Annual tournament brings awareness to tennis team

Players have historically traveled from as far as California to compete in the event


LUKE HOLLISTER | Daily Evergreen file

Then sophomore Donika Bashota preps a serve during the WSU Invitational on Oct. 3, 2015.

JACOB MOORE, Former Evergreen sports editor

With WSU tennis Head Coach Lisa Hart as tournament director, the Palouse Tennis Club will host its sixth annual championship next week.

The one-day tournament will be held on WSU’s campus, and has historically attracted players from all around the Pacific Northwest, member of the club Dean Funabiki said.

“The Palouse Tennis Club has been very fortunate to have Lisa Hart as the tournament director,” Funabiki said. “Coach Hart, who leads the WSU collegiate program, is also dedicated to helping community-based events such as this tournament.”

Hart was a part of the previous five Palouse Tennis Championships.

Funabiki said the mission of this tournament is to bring awareness of the tennis opportunities to players in the region.

“Compared to other areas of Washington and the Pacific Northwest,” he said, “there are relatively few tournaments available.”

That’s why the club set out to provide increased opportunities in places like Pullman, Moscow and Lewiston in 2010, Fumabiki said. Not long after, the first Palouse Tennis Championship was held.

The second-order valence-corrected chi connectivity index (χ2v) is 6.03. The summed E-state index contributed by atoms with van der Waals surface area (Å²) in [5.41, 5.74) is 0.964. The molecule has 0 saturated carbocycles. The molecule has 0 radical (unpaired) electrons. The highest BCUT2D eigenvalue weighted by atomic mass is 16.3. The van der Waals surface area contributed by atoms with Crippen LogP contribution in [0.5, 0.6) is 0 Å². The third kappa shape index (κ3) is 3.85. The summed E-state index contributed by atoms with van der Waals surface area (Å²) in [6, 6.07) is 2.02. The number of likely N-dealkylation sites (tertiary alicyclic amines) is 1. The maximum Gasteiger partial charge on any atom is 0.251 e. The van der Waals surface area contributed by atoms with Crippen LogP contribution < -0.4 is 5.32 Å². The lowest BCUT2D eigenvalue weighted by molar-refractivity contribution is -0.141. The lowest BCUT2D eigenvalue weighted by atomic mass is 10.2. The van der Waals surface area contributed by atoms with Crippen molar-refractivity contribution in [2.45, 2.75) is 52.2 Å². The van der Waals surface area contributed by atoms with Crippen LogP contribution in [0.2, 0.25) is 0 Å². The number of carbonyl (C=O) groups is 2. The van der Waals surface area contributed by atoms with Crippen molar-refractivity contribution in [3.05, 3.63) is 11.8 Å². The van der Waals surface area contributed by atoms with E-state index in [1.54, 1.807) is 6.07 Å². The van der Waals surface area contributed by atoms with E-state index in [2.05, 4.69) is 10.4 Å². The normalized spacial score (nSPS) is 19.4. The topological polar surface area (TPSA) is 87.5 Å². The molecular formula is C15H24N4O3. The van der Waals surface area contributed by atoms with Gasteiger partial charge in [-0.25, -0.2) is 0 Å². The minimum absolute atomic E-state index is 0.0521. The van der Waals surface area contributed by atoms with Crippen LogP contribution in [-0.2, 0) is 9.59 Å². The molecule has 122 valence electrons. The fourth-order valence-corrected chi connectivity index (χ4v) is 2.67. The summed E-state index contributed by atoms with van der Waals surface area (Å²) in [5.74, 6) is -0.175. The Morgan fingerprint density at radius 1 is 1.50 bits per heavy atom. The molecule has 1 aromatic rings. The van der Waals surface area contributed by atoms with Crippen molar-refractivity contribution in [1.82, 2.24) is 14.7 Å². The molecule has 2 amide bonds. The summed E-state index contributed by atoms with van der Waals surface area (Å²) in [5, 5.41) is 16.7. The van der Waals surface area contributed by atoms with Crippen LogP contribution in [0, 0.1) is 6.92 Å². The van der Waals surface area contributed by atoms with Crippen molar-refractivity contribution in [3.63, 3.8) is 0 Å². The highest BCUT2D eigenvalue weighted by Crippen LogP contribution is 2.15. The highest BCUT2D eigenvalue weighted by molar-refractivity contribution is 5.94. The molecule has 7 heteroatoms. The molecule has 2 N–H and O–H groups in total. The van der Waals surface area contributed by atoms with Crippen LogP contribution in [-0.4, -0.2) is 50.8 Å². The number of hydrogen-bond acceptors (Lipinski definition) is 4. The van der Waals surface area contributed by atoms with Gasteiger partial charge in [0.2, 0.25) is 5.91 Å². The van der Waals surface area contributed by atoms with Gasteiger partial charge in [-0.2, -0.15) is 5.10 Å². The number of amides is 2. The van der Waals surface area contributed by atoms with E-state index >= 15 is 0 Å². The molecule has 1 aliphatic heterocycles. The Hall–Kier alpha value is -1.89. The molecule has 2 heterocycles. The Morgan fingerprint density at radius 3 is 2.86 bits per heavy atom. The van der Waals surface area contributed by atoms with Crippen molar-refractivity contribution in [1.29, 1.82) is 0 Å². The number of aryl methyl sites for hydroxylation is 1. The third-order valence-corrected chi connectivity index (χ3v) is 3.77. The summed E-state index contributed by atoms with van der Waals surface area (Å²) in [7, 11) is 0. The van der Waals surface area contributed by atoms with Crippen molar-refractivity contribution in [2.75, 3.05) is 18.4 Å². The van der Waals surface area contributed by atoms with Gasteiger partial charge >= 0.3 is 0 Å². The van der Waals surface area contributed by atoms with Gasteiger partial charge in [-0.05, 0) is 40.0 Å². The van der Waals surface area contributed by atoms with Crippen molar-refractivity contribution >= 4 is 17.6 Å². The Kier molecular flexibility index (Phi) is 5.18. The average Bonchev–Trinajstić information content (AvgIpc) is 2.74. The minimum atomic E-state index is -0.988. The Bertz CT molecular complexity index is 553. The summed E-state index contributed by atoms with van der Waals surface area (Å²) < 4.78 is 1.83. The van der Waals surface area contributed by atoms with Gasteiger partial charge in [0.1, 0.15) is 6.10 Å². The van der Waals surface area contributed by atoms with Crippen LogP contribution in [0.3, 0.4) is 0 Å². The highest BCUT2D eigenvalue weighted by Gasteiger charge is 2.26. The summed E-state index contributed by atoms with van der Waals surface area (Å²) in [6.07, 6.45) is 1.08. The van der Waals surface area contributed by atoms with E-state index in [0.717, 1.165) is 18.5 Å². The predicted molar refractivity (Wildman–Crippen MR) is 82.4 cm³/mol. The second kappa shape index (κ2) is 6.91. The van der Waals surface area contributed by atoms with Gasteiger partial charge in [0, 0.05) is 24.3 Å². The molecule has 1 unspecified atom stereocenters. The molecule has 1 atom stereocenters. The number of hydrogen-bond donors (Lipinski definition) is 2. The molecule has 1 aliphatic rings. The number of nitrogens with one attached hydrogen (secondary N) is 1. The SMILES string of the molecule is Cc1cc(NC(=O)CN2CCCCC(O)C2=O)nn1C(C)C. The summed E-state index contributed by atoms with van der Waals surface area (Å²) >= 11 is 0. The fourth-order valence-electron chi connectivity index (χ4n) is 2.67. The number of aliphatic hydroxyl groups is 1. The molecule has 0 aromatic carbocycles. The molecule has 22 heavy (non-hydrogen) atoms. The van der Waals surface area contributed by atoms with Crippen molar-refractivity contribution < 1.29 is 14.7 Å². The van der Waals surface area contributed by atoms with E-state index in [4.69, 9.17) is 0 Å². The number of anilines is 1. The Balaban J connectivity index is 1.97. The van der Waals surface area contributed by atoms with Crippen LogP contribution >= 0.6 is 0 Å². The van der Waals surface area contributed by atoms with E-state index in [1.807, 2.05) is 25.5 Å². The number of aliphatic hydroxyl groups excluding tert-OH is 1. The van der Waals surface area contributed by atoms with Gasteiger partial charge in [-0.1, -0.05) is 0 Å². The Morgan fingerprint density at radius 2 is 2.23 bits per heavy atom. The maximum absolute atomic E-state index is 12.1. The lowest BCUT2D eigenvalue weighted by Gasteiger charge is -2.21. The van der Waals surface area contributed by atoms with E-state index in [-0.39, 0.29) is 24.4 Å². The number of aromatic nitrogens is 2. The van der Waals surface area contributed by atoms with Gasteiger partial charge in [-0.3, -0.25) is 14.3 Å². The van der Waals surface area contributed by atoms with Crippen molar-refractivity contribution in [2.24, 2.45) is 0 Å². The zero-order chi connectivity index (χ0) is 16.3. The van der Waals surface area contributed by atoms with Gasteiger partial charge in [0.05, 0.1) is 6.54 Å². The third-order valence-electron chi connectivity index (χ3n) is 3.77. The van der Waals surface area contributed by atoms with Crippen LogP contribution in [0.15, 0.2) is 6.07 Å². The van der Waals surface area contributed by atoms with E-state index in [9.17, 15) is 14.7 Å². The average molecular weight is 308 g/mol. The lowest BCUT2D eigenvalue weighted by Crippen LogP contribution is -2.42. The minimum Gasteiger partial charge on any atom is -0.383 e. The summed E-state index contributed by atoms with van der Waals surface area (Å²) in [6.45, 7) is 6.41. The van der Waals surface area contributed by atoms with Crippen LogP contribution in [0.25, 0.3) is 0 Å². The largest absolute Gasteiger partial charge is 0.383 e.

Typically the tournament spans two days, but this year, the club is trying one day. College and high school students who want to participate are offered a discount and do not have to purchase a membership — another new feature from previous years.

Funabiki said students wanted to play last year, but could not justify the cost of a United States Tennis Association membership fee. While players are required to pay $25 per person, the cost for students is $20.

“A unique aspect of our tournament is definitely the draw of players from all ages, from high school players through their 60s and beyond,” Funabiki said. “This year we have put a stronger emphasis on high school and college players from the region.”

Although the club is reaching out to students, it typically sees many older players, he said. The Palouse Tennis Club teams compete in various age group competitions, some 18 years of age and older, some 55 and older.

Members often travel around the region, as the 18-and-older men’s team will in February when it competes in the Tri-Cities.

As for this local tournament, Funabiki said tennis players have historically traveled from the Pacific Northwest and even from parts of the West Coast, including California.

“We anticipate having 50 players or more, most of them competing in more than one event,” he said. “It should be a full day of fun competition.”

The one-day tournament is scheduled for Oct. 28 at the WSU Outdoor Tennis Courts. Those interested can register through the Palouse Tennis Club’s website, but only have until Wednesday to register online.